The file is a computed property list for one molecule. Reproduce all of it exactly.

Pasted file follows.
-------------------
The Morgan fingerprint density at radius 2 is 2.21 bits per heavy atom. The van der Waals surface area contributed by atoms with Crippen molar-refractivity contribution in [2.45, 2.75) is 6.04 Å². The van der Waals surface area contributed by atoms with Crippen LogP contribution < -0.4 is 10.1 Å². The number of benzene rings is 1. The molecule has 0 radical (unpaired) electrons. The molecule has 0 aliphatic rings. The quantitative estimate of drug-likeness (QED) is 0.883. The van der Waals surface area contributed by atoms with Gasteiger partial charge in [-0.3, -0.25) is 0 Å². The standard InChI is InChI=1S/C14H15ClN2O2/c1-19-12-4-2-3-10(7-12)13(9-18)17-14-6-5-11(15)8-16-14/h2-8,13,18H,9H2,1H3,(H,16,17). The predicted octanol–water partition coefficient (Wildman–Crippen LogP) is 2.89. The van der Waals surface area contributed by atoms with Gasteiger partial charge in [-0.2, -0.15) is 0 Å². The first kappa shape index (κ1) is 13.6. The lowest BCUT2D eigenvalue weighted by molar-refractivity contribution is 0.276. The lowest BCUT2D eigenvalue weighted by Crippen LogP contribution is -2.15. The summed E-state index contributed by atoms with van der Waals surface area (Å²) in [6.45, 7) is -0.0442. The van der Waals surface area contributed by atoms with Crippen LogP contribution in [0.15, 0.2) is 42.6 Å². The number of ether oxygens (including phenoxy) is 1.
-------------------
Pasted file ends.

The Morgan fingerprint density at radius 2 is 2.21 bits per heavy atom. The van der Waals surface area contributed by atoms with Crippen molar-refractivity contribution in [2.45, 2.75) is 6.04 Å². The van der Waals surface area contributed by atoms with Crippen LogP contribution < -0.4 is 10.1 Å². The number of benzene rings is 1. The molecule has 0 radical (unpaired) electrons. The molecule has 0 aliphatic rings. The quantitative estimate of drug-likeness (QED) is 0.883. The van der Waals surface area contributed by atoms with Gasteiger partial charge in [-0.3, -0.25) is 0 Å². The standard InChI is InChI=1S/C14H15ClN2O2/c1-19-12-4-2-3-10(7-12)13(9-18)17-14-6-5-11(15)8-16-14/h2-8,13,18H,9H2,1H3,(H,16,17). The predicted octanol–water partition coefficient (Wildman–Crippen LogP) is 2.89. The van der Waals surface area contributed by atoms with Gasteiger partial charge in [-0.2, -0.15) is 0 Å². The first kappa shape index (κ1) is 13.6. The lowest BCUT2D eigenvalue weighted by molar-refractivity contribution is 0.276. The lowest BCUT2D eigenvalue weighted by Crippen LogP contribution is -2.15. The summed E-state index contributed by atoms with van der Waals surface area (Å²) in [6.45, 7) is -0.0442. The van der Waals surface area contributed by atoms with Crippen LogP contribution in [0.15, 0.2) is 42.6 Å². The number of ether oxygens (including phenoxy) is 1.